Laboratories Of Democracy? Policy Innovation In Decentralized Governments, Brian D. Galle, Joseph K. Leahy Jan 2009

Laboratories Of Democracy? Policy Innovation In Decentralized Governments, Brian D. Galle, Joseph K. Leahy

Brian D. Galle

Innovations in government produce positive externalities for other jurisdictions. Theory therefore predicts that local government will tend to produce a lower than optimal amount of innovation, as officials will prefer to free-ride on innovation by others. As Susan Rose-Ackerman observed in 1980, these two predictions, if true, tend to undermine arguments by proponents of federated government that decentralization will lead to many competing “laboratories of democracy.” In this paper, which is aimed primarily at legal academics, we review and critically assess nearly three decades of responses to Rose-Ackerman’s arguments, none of which have been discussed in depth in the ...


Why Fdca Section 505(U) Should Not Concern Us Greatly, Kyle Faget Jan 2009

Why Fdca Section 505(U) Should Not Concern Us Greatly, Kyle Faget

Michigan Telecommunications & Technology Law Review

Among the many amendments found in the Food and Drug Administration Amendment Act of 2007 (FDAAA) is a provision at the end of the act, Section 505(u), which grants chiral switches five years of market exclusivity under certain circumstances. Prior to Congressional enactment of the FDAAA, the Food and Drug Administration (FDA) refused to award new chemical entity (NCE) status to enantiomers of previously approved racemic mixtures. The FDA defines a new chemical entity ("NCE") as a drug that contains no active moiety that has been approved by the FDA in any other application submitted under Section 505(b ...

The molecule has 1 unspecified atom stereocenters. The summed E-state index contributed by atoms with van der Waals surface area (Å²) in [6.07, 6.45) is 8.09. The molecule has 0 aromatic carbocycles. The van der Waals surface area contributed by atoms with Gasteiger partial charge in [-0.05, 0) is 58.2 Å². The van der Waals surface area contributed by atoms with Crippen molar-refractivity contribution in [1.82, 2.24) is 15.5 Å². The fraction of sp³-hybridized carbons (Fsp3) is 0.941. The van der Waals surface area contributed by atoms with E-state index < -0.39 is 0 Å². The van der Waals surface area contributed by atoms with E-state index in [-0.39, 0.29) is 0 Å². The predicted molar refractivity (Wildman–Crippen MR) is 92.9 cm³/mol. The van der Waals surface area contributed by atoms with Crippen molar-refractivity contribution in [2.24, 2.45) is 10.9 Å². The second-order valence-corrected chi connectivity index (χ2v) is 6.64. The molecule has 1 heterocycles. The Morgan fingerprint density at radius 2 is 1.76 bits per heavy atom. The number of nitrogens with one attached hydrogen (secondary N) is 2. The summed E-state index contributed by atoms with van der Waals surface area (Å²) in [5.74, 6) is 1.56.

An Environmental Competition Statute, David M. Driesen Jan 2009

An Environmental Competition Statute, David M. Driesen

College of Law - Faculty Scholarship

This chapter from a forthcoming Cambridge Press book, Beyond Environmental Law, proposes emulating free market dynamics with a new regulatory instrument, the Environmental Competition Statute. This statute would authorize any polluter making a pollution reduction to require a dirtier competitor to reimburse it for the full cost of making this improvement along with a preset profit margin. This creates an economic dynamic similar to that prevailing in very competitive markets. In such markets, those who innovate in effect take money from those who do not, by taking over a portion of their market share. This statute similarly allows environmental innovators ...